School Culture  

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School Culture

Why is school culture important? Here is why:

 

From "Orchestrating School Culture"

by Linda Inlay

A school’s culture lives in its shared beliefs, its values, its rituals and traditions and in how the members of the school community interact with one another. It is different from the school vision. Some schools have a vision; others do not. You can choose whether or not to have a school vision. You cannot choose whether or not to have a school culture. As Linda Inlay writes above, the school culture manifests itself in everything the people in the school do each and every day. As a school leader, you and your team can either try to shape that culture in a positive way, or you can just let it be. It’s a bit like a garden. Things will probably grow in a garden, no matter what you do. But you can make it a whole lot nicer by planting particular flowers and vegetables in particular arrangements and, of course, by pulling out some of the weeds! Bringing mindfulness and intent to your school’s culture can enable you and your team to make your school a better and more productive environment for your students and for everyone else in your school community.

 

Continue reading here.

 

 

A school’s culture lives in its shared beliefs, its values, its rituals and traditions and in how the members of the school community interact with one another. It is different from the school vision. Some schools have a vision; others do not. You can choose  whether or not to have a school vision. You cannot choose whether or not to have a school culture. As Linda Inlay writes above, the school culture manifests itself in everything the people in the school do each and every day. As a school leader, you and your team can either try to shape that culture in a positive way, or you can just let it be. It’s a bit like a garden. Things will probably grow in a garden, no matter what you do. But you can make it a whole lot nicer by planting particular flowers and vegetables in particular arrangements and, of course, by pulling out some of the weeds! Bringing mindfulness and intent to your school’s culture can enable you and your team to make your school a better and more productive environment for your students and for everyone else in your school community.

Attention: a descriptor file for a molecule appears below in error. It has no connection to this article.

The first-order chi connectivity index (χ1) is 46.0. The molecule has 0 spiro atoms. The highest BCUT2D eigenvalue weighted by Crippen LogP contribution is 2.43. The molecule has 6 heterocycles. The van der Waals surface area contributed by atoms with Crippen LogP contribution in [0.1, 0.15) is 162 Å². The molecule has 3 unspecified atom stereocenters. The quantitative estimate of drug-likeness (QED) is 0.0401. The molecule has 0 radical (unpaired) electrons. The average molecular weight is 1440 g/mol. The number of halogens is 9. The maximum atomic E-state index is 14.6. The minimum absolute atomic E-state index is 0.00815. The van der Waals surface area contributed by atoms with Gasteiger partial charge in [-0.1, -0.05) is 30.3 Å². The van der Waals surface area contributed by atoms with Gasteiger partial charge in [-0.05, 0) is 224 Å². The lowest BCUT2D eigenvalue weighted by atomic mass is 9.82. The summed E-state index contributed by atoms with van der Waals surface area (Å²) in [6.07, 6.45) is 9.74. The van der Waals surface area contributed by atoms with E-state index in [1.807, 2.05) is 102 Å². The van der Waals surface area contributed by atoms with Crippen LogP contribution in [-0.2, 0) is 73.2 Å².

From "The Importance of School Culture for Instructional Leadership"

by Leslie Jones

“The developing and maintaining of the positive relationships with staff is a critical component of developing and nurturing positivisms in cultures in schools. When there are cultures that are more positive, teacher performances will be better which will ultimately lead to improved student performances.”

 

Improved school culture leads to positive relationships that lead to enhanced student achievement.

 

Continue reading here.

 

It may not end with you, but it does start with you!

 

We will discuss some of the big-picture steps you can take to improve your school’s culture in a moment.

 

But first, let’s talk about you.

 

It’s the work of the entire school community to build a great school culture. But the fact is there is an element of “follow the leader” in this process. What you actually do everyday sends a huge message to your school community about your values and what kind of culture you want for your school. Your actions truly do speak louder than your words. So for example, if you want to display a focus on improving instructional outcomes for your students receiving special education, you can actively participate in IEP team meetings… or learn about some new kinds of Assistive Technology that could enhance student learning. If you want to promote collaboration in your school, then eat your lunch in the cafeteria and have an informal brainstorming session with your students and staff. If you want to foster school spirit, go to your school’s football games and stay until the end (and if you can help carry some of the team’s gear, that’s even better!).

 

Basically, if you want to shape your school’s culture, one of the best ways to do it is by embodying what you want that culture to look like.

TIP

Something for everyone in the school community to consider:

“Students can tell as soon as they enter your room whether you like them and your job. I don't recall a lot of specific content from my own student days, but I do remember how I was treated. To ensure your students remember you fondly (and, of course, that they succeed at learning), you have to start by creating a culture of caring.”

 

- Ted Paukert, "Transmitting the Passion"